Admissions prep for seniors

Hi seniors (and juniors),


I thought you may be interested in the student feedback to me, your teacher, as this successful student prepares to enter the Ivy-League world of University of Pennsylvania!  This is Sammy X from Hong Kong:

Dear Mr. Watt,

As high school draws to an end, I have begun to go around the school thanking all my teachers. You too were once my teacher.
One of the greatest “miracles” I’ve experienced as a student has been my path in English. To tell the truth, I struggled at English in middle school and was worried that it would become a problem in high school. Four years later, I can confidently say that I excelled in my high school English classes. Whatever it was, something between middle school and high school drastically changed the trajectory of my English education. My mom and I have always speculated what it may have been. Perhaps I just got smarter? Maybe it was because in high school [my] grades actually counted towards [my] GPA, towards the competitiveness of [my] college application. Maybe I was just more driven? After much reflection, I realise the impetus for this great change may have been your literary service. I did, after all, start in 8th grade [see his portfolio here], right before high school – right before this great change.

[I’m] not gonna lie, four years ago there were times when I wondered why I enrolled in your class. Sometimes, I spent late Friday nights catching up on the work you assigned. I frequently woke up early on Saturday mornings to squeeze in a few more chapters of Tolkien. At some points, it was difficult. As a young and naïve middle school boy, sometimes I wished I could spend my Saturday afternoons playing soccer. Four years later, I’m so glad I didn’t. You influenced me in a way that I did not have the capacity to appreciate as a young boy. Now I do.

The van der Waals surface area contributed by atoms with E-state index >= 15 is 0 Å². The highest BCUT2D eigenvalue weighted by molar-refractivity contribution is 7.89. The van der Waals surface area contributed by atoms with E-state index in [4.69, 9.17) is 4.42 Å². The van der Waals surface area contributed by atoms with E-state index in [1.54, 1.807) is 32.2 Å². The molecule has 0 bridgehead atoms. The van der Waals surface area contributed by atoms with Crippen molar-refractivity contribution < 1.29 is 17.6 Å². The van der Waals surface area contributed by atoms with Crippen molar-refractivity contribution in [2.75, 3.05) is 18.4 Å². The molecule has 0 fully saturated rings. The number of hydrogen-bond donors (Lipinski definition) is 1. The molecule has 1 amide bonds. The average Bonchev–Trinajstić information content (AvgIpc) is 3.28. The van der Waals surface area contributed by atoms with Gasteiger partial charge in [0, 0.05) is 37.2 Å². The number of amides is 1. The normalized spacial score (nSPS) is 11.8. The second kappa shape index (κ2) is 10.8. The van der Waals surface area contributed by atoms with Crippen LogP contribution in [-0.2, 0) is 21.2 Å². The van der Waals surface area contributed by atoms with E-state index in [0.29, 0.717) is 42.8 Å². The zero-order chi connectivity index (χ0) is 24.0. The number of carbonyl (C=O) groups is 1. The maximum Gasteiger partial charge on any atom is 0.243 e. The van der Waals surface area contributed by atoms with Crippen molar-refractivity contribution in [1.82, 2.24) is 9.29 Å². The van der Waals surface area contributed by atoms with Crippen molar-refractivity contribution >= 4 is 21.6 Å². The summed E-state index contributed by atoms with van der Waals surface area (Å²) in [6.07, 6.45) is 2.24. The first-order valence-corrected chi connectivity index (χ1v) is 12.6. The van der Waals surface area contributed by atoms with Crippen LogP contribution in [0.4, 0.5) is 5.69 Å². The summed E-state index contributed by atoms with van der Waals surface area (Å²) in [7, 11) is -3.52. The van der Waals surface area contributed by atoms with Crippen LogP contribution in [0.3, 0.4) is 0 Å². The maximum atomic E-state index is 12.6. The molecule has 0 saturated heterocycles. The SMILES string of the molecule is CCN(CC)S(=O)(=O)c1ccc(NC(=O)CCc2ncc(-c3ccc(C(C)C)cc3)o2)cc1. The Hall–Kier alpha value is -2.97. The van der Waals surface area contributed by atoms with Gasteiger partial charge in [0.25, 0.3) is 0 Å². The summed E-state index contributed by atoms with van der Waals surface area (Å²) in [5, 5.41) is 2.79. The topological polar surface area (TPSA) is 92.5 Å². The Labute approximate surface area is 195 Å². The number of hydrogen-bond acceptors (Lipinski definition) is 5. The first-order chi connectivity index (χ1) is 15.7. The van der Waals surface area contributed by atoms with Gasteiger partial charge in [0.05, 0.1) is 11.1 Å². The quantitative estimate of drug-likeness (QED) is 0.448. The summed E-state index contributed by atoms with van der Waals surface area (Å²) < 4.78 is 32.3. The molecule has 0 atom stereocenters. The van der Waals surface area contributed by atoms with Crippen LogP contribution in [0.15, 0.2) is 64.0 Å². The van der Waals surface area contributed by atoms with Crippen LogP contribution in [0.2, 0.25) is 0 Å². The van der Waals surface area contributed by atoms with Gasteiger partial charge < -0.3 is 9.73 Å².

The above can help younger students to get an idea of the stakes of early study with MWLS: the earlier you begin study, the better! Thanks Sammy!




Brian’s response to Charles East’s account of his relationship with Welty can be read here.

Notes on “Discovering Eudora Welty” by Charles East

“Discovering Eudora Welty” is a memoir written by Charles East on how his life was influenced by the writings of Eudora Welty and Welty herself. In the beginning, East talks about how Eudora Welty’s first short stories had influenced his life. Then, as the author moved on toward college, he became more and more immersed in Eudora Welty’s life and stories. For example, on page 426, the author writes about how a couple of Welty’s stories, “Lily Daw and the Three Ladies” and “A Piece of News”, took him by “surprise” and “astonished” him. The Author then goes on to provide information of how Welty’s current status affected his college life at LSU. Then, the memoir transitions into the author’s adult life after graduating from college. This is the part where the author actually gets to meet Eudora Welty for the first time. East met Eudora Welty on the Millsaps campus, in the early 1960s. The story goes on to summarize and analyze Eudora Welty’s “Goat Castle” story. In Part II of the reflection, the author goes on to talk about how Eudora Welty has influenced his life. During this period the author read many of Welty’s books that contained her short stories, and even “One time, One Place”, a series of photographs published in 1971. The author also attended many talks and lectures given by Eudora Welty herself. Finally, the author got a unique one-on-one chance to talk to Eudora Welty about her writings and real-life experiences. Charles East’s memoir about Eudora Welty really opened up my knowledge of Eudora Welty’s life outside of her writing and allowed me to glimpse the life of someone who is really passionate about writing stories, just for the pleasure of it.


Nathalie Ng is in process of writing her final assessment paper on Eudora Welty, during which time she reads and writes commentary on previous students’ Welty essays. This aids the process of finding a controlling idea or thesis that sparks the writer to produce a highly original essay of her own.



Commentary for Helen Liu’s Narrative Voices of Eudora Welty

In her essay, Helen Liu demonstrates some of the narrative voices used in writing: omniscient narrations, selective omniscient, dramatic monologue, multiple narrator, interior monologue, third-person limited and letter/diary entry form. These different voices “determine how much of the story and its characters the reader is exposed to,” and each have a unique way of expressing a story because of the different points of view. After analyzing some of Eudora Welty’s various stories, Liu has “reduced Welty’s stories to three levels of control in the information release of the narrator for the insights and emotions of the characters: tell all, tell most, or tell some.”